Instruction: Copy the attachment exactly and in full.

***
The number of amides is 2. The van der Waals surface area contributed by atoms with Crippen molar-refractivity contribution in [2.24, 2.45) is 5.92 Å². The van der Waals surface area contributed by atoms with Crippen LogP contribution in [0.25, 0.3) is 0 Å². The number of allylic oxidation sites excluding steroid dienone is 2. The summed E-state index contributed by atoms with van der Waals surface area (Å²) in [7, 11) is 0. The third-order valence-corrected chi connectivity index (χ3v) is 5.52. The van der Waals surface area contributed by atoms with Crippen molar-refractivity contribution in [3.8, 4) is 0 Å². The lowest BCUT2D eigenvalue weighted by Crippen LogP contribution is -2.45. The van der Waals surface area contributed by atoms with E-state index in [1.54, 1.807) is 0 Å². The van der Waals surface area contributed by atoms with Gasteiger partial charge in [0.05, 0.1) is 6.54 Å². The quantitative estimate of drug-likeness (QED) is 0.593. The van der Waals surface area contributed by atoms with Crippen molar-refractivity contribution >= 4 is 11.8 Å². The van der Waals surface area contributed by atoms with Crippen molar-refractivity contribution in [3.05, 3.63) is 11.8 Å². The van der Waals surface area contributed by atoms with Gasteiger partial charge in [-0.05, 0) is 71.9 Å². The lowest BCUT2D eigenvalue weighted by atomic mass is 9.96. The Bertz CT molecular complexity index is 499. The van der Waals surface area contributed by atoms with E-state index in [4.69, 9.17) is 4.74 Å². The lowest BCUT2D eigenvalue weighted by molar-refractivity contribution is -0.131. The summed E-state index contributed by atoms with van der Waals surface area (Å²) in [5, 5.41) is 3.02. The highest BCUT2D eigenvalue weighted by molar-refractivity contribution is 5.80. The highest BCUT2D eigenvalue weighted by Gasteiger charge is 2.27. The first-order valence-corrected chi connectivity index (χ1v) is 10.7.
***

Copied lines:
The number of amides is 2. The van der Waals surface area contributed by atoms with Crippen molar-refractivity contribution in [2.24, 2.45) is 5.92 Å². The van der Waals surface area contributed by atoms with Crippen LogP contribution in [0.25, 0.3) is 0 Å². The number of allylic oxidation sites excluding steroid dienone is 2. The summed E-state index contributed by atoms with van der Waals surface area (Å²) in [7, 11) is 0. The third-order valence-corrected chi connectivity index (χ3v) is 5.52. The van der Waals surface area contributed by atoms with Crippen molar-refractivity contribution in [3.8, 4) is 0 Å². The lowest BCUT2D eigenvalue weighted by Crippen LogP contribution is -2.45. The van der Waals surface area contributed by atoms with E-state index in [1.54, 1.807) is 0 Å². The van der Waals surface area contributed by atoms with Gasteiger partial charge in [0.05, 0.1) is 6.54 Å². The quantitative estimate of drug-likeness (QED) is 0.593. The van der Waals surface area contributed by atoms with Crippen molar-refractivity contribution >= 4 is 11.8 Å². The van der Waals surface area contributed by atoms with Crippen molar-refractivity contribution in [3.05, 3.63) is 11.8 Å². The van der Waals surface area contributed by atoms with Gasteiger partial charge in [-0.05, 0) is 71.9 Å². The lowest BCUT2D eigenvalue weighted by atomic mass is 9.96. The Bertz CT molecular complexity index is 499. The van der Waals surface area contributed by atoms with E-state index in [4.69, 9.17) is 4.74 Å². The lowest BCUT2D eigenvalue weighted by molar-refractivity contribution is -0.131. The summed E-state index contributed by atoms with van der Waals surface area (Å²) in [5, 5.41) is 3.02. The highest BCUT2D eigenvalue weighted by molar-refractivity contribution is 5.80. The highest BCUT2D eigenvalue weighted by Gasteiger charge is 2.27. The first-order valence-corrected chi connectivity index (χ1v) is 10.7.